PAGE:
GUIYANG, Aug. 3 (Xinhua) -- Chen Feng's childhood memories are steeped in tea. As a girl, she would pick tea leaves in the day and fry or dry them in the evening.
Chen, 31, is the daughter of tea farmers in Hetaoba village in the city of Zunyi in southwest China's Guizhou Province.
"When I was little, my parents had to exchange wheat for rice, and we could barely feed ourselves," she recalled.
Before the 1980s, villagers grew ginger, wheat and corn. Life was hard. He Dianlun, Party chief at that time, changed that situation by encouraging villagers to plant tea.
"At first, villagers didn't know what tea cultivation would bring, so few dared to grow tea. At that time, Party members took the lead," she said. "After seeing the real economic benefits, my parents decided to become tea farmers, too."
"Tea has brought us fortune. Not only are we able to feed ourselves, but now every family has a car," she said.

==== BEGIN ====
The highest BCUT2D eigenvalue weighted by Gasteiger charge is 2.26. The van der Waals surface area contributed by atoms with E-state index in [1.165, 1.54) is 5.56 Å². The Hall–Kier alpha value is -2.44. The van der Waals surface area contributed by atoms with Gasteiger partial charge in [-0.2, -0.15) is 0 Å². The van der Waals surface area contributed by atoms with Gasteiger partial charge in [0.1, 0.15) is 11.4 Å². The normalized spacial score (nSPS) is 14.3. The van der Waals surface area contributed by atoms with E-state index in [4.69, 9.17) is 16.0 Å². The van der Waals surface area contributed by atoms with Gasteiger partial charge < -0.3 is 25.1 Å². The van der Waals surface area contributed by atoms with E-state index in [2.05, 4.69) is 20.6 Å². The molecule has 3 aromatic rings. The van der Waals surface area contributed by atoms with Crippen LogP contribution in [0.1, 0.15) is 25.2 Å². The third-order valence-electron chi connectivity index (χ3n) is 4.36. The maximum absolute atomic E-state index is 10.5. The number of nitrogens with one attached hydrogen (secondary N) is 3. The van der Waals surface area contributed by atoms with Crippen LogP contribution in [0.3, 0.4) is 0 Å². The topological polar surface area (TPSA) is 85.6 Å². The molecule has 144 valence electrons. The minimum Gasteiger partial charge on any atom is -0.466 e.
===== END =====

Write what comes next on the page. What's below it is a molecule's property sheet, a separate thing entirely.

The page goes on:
As the child of tea farmers, Chen has a strong attachment to tea. She and her younger brother both work for tea companies today. Her family earns an annual income of 40,000 to 50,000 yuan (about 5,800 to 7,300 U.S. dollars) by growing tea and working for tea companies.
"Opportunities brought by the tea industry in my hometown are attractive to young people. That's why I came back after working in Beijing for two to three years in 2008," she said.
The village now has about 850 tea-farming families and 62 tea companies, said Chen Tingming, the village's Party chief. Last year, tea trees in the village covered an area of 800 hectares and created an economic output of 224 million yuan, with a net income of 16,400 yuan per farmer.
The village also started to develop tourism last year. Tourists who come to the village are able to pick tea leaves and fry or make tea themselves. About 600,000 to 700,000 tourists visited the village in 2017.
"The village has 1,200 hectares of land, and apart from tea trees, 200 hectares are forest," he said. "We make environmental protection a priority."
In recent years, the local government has been giving out organic fertilizers to tea farmers for free in an effort to protect the environment.
"We want to raise farmers' awareness of environmental protection, and help them understand that tea cultivation and environmental protection are important to society," he said.